List of Banks With Most Troubled Loans Includes Three in Arkansas

Three Arkansas banks are on a list of banks with the highest level of troubled loans compiled by the Investigative Reporting Workshop at American University and reported by

On the list are Metropolitan National Bank of Little Rock, Parkway Bank of Rogers and Southern Bank of Commerce of Paragould.

There are 368 banks in the U.S. with troubled asset ratios of 90 or higher at the end of the latest quarter, which ended in June, the report said.

The complete list can be seen by clicking here.

The troubled asset ratio is a measure of the stress placed on banks by loans. It compares loans that are not being paid on time, and property already acquired by the bank, against the bank's capital and loan loss reserves. The higher the ratio, the more stress on the bank.
Southern Bank of Commerce's troubled asset ratio at the end of the second quarter was 147.1.

Parkway Bank's ratio was 132.6 and Metropolitan's was 95.7. All ratios have increased dramatically during the recession.

Corus Bank NA of Chicago topped the list with a ratio of 3,032.6. The next two banks also were in Illinois - the John Warner Bank of Clinton, Ill., with a ratio of 1,471.5 and the Mutual Bank of Harvey, Ill., with a ratio of 1,265.9.

The researchers said they first calculated the total troubled assets at a bank. The calculation added together three elements: loans that are 90 days or more past due; loans that are in "non-accrual status," meaning the bank is no longer adding interest from the loan to its income; and real estate that the bank already owns, usually from foreclosure. Excluded are loans which are wholly or partly guaranteed by the U.S. government, such as FHA and VA loans, because the banks bear little or no risk.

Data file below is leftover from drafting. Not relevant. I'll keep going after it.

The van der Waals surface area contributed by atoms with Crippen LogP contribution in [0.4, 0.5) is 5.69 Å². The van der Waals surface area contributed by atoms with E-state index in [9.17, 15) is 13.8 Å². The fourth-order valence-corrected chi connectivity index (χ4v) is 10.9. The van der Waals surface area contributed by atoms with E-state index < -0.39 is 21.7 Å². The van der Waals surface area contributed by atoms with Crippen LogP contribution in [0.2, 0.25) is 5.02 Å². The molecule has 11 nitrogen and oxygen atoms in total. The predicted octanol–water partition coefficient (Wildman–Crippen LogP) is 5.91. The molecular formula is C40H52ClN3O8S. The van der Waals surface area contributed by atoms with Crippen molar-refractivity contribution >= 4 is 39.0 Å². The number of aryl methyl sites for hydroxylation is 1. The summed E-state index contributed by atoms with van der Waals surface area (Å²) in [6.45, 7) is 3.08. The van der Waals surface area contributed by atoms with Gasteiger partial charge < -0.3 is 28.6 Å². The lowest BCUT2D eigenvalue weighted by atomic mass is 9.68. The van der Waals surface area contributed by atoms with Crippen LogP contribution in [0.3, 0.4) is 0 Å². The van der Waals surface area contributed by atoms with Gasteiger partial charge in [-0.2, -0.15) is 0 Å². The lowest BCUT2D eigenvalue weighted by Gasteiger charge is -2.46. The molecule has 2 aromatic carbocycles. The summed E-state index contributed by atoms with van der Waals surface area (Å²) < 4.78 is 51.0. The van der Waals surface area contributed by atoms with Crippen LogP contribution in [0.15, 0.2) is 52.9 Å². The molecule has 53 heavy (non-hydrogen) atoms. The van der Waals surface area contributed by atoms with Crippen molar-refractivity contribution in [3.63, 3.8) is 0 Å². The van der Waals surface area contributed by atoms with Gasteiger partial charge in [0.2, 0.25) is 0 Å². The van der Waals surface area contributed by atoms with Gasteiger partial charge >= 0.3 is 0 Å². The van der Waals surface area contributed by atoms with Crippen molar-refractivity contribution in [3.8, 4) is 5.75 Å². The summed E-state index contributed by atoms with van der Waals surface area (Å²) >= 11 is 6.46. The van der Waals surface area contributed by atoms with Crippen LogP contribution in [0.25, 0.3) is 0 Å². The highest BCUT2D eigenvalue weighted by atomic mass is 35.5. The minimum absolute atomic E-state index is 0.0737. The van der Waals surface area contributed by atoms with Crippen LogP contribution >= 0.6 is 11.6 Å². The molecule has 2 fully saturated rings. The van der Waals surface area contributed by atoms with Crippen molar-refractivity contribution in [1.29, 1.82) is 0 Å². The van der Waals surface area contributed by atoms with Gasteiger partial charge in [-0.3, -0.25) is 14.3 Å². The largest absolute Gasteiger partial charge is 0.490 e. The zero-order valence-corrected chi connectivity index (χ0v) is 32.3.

That total is divided by the bank's ability to withstand losses. That's a sum of two elements: Tier 1 capital (which is mostly money invested in the bank by shareholders) and loan loss reserves, or money set aside to cover losses.

The result is reported as a percentage. For example, a bank with $100 million in capital and reserves and $10 million in troubled assets would have a troubled asset ratio of 10.